Paul Ryan’s Budget, Mushroom Hunters, Preparing Your Bike For Spring

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The weather is finally beginning to warm up and for Wisconsinites that means it’s time to get your bikes out of storage. During this week’s “Teach Me What You Know” segment, Veronica Rueckert learns how to get a bike ready for spring. Then she explores the world of mushroom gathering and finds out about the budget proposal released by Wisconsin Congressman Paul Ryan.

Featured in this Show

  • Spring Time Is Bike Tune-Up Time

    The promise of spring might have many Wisconsinites excited to jump on their bicycle again, but if the bike has been sitting in the garage — or worse, sitting outside — prospective riders might have some tuning-up to do to get it ready for a warm-weather ride.

    Carolyn Weber, co-owner of Coast In Bikes in Milwaukee, said that the “ABC Quick Check” is a checklist that bicycle enthusiasts can use to make sure their bike is safe to ride.

    Here is how the checklist works:

    • A is for “air.”

    Tires can deflate over the winter, so it’s important to check their air pressure before a first ride. Most tires list how much pressure they need in pounds per square inch (PSI) on the tire wall and people should pump up the tire correspondingly. There’s another benefit to proper tire inflation, in addition to a smooth ride: “Nine times out of 10, you can prevent flats just by keeping properly inflated tires,” said Weber.

    • B is for “brakes.”

    Brake pads should be checked pads for wear. A good rule of thumb is if less than a quarter of an inch of the pad is left, it’s time to get new brake pads. Also, make sure brake levers feel firm when a rider pulls them, Weber said.

    • C is for two different things: “Crank” and “Chain”

    The crank connects the pedal to the bike frame. Test the crank for safety by trying to pull it away from the frame. If there is any wiggle, it will need to be adjusted (by a professional, if one isn’t comfortable doing it alone). It will be more costly the longer one rides without this adjustment. According to Weber, “It can save you a lot of money just by checking the crank. It can go from a $5 adjustment to a $40 to $50 fix.”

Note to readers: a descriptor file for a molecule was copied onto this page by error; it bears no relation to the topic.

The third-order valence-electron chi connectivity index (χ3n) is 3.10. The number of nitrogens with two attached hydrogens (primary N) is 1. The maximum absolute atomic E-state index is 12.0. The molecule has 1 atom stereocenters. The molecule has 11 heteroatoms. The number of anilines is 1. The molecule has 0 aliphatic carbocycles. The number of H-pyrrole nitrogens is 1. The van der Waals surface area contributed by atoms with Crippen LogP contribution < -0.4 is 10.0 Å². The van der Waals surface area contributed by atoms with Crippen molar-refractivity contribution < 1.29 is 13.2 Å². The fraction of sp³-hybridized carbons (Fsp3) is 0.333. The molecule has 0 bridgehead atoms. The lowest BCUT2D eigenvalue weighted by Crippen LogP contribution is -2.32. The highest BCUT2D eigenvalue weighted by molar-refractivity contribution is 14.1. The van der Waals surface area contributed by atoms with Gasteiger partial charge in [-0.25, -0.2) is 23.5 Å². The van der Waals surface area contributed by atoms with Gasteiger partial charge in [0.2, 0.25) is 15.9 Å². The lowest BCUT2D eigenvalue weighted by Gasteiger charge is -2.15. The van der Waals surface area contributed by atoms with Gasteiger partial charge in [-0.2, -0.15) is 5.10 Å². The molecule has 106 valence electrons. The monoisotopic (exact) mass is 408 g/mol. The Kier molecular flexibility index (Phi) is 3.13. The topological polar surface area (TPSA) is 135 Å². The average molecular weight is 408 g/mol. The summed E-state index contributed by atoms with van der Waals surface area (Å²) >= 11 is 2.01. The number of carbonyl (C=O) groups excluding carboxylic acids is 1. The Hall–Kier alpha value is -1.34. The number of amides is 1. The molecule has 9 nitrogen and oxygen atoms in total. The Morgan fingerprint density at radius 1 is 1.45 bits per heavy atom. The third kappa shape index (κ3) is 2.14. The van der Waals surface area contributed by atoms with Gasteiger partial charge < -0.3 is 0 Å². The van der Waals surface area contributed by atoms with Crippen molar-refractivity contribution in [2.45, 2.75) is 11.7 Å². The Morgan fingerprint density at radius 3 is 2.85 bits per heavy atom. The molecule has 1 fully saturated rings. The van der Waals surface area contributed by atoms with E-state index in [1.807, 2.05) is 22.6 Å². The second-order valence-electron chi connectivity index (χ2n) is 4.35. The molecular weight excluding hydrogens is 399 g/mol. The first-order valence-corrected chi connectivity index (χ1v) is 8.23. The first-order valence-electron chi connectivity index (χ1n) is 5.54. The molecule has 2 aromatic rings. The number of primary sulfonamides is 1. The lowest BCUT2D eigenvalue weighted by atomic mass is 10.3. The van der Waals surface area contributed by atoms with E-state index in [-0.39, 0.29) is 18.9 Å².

Riders should also make sure the chain isn’t too loose. If they do not have a tool to test for chain tightness, they can determine looseness by looking at where it wraps around the front crank. If it’s a little loose at the front crank, the chain might be stretched out. Replacing the chain will increase life of the bike’s drive train, which is more expensive to replace than a chain.

    • “Quick” is for “quick releases.”

    Quick releases are the mechanisms that keep some bikes’ wheels attached. Cyclists use them to easily remove their wheels to put them in their trunks or car racks. Make sure the quick release levers are tight and against the frame, otherwise a wheel might fall off while riding, Weber said.

    Weber recommends doing the “ABC Quick Check” every three to four rides. She points out that there are plenty of helpful videos on YouTube that explain how do basic bike repair, like lubing chains and changing flat tires, and that there are also Milwaukee organizations that will teach you bike repair in person, like the Milwaukee Bike Collective or the Boys and Girls Club.

    Weber also said that the Wisconsin Bicycle Federation offers a wealth of information for Badger state bicyclists.

  • Rep. Ryan Releases GOP 2015 Budget Proposal

    The House Republican 2015 budget was released today. Penned by Wisconsin Republican Rep.Paul Ryan, the budget proposes significant cuts to social services, including Medicare.Veronica Rueckert’s guest provides an overview.

  • The Underground World Of Mushroom Hunters

    A look at the men and women who make a living foraging wild mushrooms.

  • Teach Me What You Know: Bike Tune-Ups

    Spring is here, and the weather is slowly catching up with the calendar. Many of us are dusting off our bicycles and preparing to ride again. In this week’s “Teach Me What You Know” segment, we’ll learn how to tune up our bikes and assess it for safety.

Episode Credits

  • Veronica Rueckert Host
  • Marika Suval Producer
  • Chris Malina Producer
  • Cynthia Schuster Producer
  • Maya MacGuineas Guest
  • Langdon Cook Guest
  • Carolyn Weber Guest

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